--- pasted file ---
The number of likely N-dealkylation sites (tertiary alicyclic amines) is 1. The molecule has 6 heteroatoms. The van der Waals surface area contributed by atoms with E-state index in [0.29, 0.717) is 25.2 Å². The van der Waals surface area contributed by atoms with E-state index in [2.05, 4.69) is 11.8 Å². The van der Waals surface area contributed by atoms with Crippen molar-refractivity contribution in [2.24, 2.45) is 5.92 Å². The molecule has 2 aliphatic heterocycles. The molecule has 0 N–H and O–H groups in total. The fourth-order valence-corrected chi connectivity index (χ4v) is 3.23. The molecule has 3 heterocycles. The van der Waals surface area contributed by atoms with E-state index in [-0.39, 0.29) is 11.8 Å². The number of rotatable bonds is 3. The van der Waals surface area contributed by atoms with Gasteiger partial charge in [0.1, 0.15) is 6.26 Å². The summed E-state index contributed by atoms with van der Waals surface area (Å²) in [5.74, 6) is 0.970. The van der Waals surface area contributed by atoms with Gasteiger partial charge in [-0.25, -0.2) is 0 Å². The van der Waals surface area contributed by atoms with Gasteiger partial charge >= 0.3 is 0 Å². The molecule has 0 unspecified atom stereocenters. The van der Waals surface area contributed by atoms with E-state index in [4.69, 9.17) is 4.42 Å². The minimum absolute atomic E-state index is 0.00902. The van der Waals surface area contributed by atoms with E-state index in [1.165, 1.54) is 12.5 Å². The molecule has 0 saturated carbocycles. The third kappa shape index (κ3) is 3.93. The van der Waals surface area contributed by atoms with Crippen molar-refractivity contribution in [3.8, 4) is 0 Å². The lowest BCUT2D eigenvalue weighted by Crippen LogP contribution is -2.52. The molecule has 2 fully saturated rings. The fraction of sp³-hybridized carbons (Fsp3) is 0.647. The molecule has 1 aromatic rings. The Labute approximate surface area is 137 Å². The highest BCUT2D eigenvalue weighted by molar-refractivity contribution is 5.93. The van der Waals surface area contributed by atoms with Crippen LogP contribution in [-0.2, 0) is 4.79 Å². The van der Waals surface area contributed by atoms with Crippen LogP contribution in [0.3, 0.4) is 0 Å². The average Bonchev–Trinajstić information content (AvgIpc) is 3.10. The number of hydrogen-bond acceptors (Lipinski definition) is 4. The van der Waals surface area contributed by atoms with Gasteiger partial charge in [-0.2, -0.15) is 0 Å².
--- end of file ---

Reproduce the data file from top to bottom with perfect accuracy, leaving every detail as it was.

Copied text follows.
The number of likely N-dealkylation sites (tertiary alicyclic amines) is 1. The molecule has 6 heteroatoms. The van der Waals surface area contributed by atoms with E-state index in [0.29, 0.717) is 25.2 Å². The van der Waals surface area contributed by atoms with E-state index in [2.05, 4.69) is 11.8 Å². The van der Waals surface area contributed by atoms with Crippen molar-refractivity contribution in [2.24, 2.45) is 5.92 Å². The molecule has 2 aliphatic heterocycles. The molecule has 0 N–H and O–H groups in total. The fourth-order valence-corrected chi connectivity index (χ4v) is 3.23. The molecule has 3 heterocycles. The van der Waals surface area contributed by atoms with E-state index in [-0.39, 0.29) is 11.8 Å². The number of rotatable bonds is 3. The van der Waals surface area contributed by atoms with Gasteiger partial charge in [0.1, 0.15) is 6.26 Å². The summed E-state index contributed by atoms with van der Waals surface area (Å²) in [5.74, 6) is 0.970. The van der Waals surface area contributed by atoms with Gasteiger partial charge in [-0.25, -0.2) is 0 Å². The van der Waals surface area contributed by atoms with Gasteiger partial charge >= 0.3 is 0 Å². The molecule has 0 unspecified atom stereocenters. The van der Waals surface area contributed by atoms with E-state index in [4.69, 9.17) is 4.42 Å². The minimum absolute atomic E-state index is 0.00902. The van der Waals surface area contributed by atoms with E-state index in [1.165, 1.54) is 12.5 Å². The molecule has 0 saturated carbocycles. The third kappa shape index (κ3) is 3.93. The van der Waals surface area contributed by atoms with Crippen molar-refractivity contribution in [3.8, 4) is 0 Å². The lowest BCUT2D eigenvalue weighted by Crippen LogP contribution is -2.52. The molecule has 2 fully saturated rings. The fraction of sp³-hybridized carbons (Fsp3) is 0.647. The molecule has 1 aromatic rings. The Labute approximate surface area is 137 Å². The highest BCUT2D eigenvalue weighted by molar-refractivity contribution is 5.93. The van der Waals surface area contributed by atoms with Crippen LogP contribution in [-0.2, 0) is 4.79 Å². The van der Waals surface area contributed by atoms with Crippen LogP contribution in [0.3, 0.4) is 0 Å². The average Bonchev–Trinajstić information content (AvgIpc) is 3.10. The number of hydrogen-bond acceptors (Lipinski definition) is 4. The van der Waals surface area contributed by atoms with Gasteiger partial charge in [-0.2, -0.15) is 0 Å².